While Offense Looks Loaded, Cats Will Need Defense to Play Better in 2017
By: Nathan Bloechl — email@example.com
Humboldt, Iowa — As he enters his 18th season, Humboldt head football coach Greg Thomas is making some significant changes to his offensive philosophy.
Make no bones about it, the new up-tempo, no-huddle offense that Humboldt is looking to employ this season looks and feels good through the first weeks of practice, but if they cannot get stops on the defensive side of the ball, the Wildcats may struggle to be competitive once again in a strong 3A-1 District.
While numbers have gone up — according to several on the staff — depth remains a key issue and has in part, played a big role in why Humboldt struggled defensively, at least last season.
The Cats gave up 33.1 points per game in 2016. Comparatively in 2015 Humboldt’s defense yielded 21.8 points per game, it was even stingier in 2014 allowing just over 17 points per game.
Unfortunately for the Wildcats, the stars of yesterday are no longer walking through the halls of Humboldt High School, now the coaching staff must mold the talent on the roster to become a formative defense in 2017.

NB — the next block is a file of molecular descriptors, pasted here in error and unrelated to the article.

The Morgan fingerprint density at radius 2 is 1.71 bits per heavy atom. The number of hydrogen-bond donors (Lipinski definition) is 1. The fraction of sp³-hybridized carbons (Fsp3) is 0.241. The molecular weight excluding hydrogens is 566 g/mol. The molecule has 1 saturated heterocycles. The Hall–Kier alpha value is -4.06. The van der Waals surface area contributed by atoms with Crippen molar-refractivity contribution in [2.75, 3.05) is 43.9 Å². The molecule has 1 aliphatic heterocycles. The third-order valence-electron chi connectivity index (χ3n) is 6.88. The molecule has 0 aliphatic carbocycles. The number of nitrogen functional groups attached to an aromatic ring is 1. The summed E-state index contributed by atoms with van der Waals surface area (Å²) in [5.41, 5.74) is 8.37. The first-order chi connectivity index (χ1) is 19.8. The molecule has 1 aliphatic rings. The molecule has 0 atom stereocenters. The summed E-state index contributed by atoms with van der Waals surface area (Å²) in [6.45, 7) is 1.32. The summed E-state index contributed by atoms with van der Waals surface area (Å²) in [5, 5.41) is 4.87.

That, in a nutshell, is the beauty of high school sports. No recruiting, no enticing, it’s all about internal development.
Here’s an in-depth preview of the 2017 Humboldt Wildcat football team.
Junior defensive tackle Justin Jones enjoyed a very strong sophomore season and looks poised to wreak havoc at either tilt tackle or playing as three-technique in Tom Johnson’s unique 4-4 scheme. Jones led Humboldt with five tackles for loss and was tied for first with 51 tackles in total.
Two of Humboldt’s top three tacklers have graduated, leaving Jones and senior linebacker Logan Moser as the leading returning tacklers.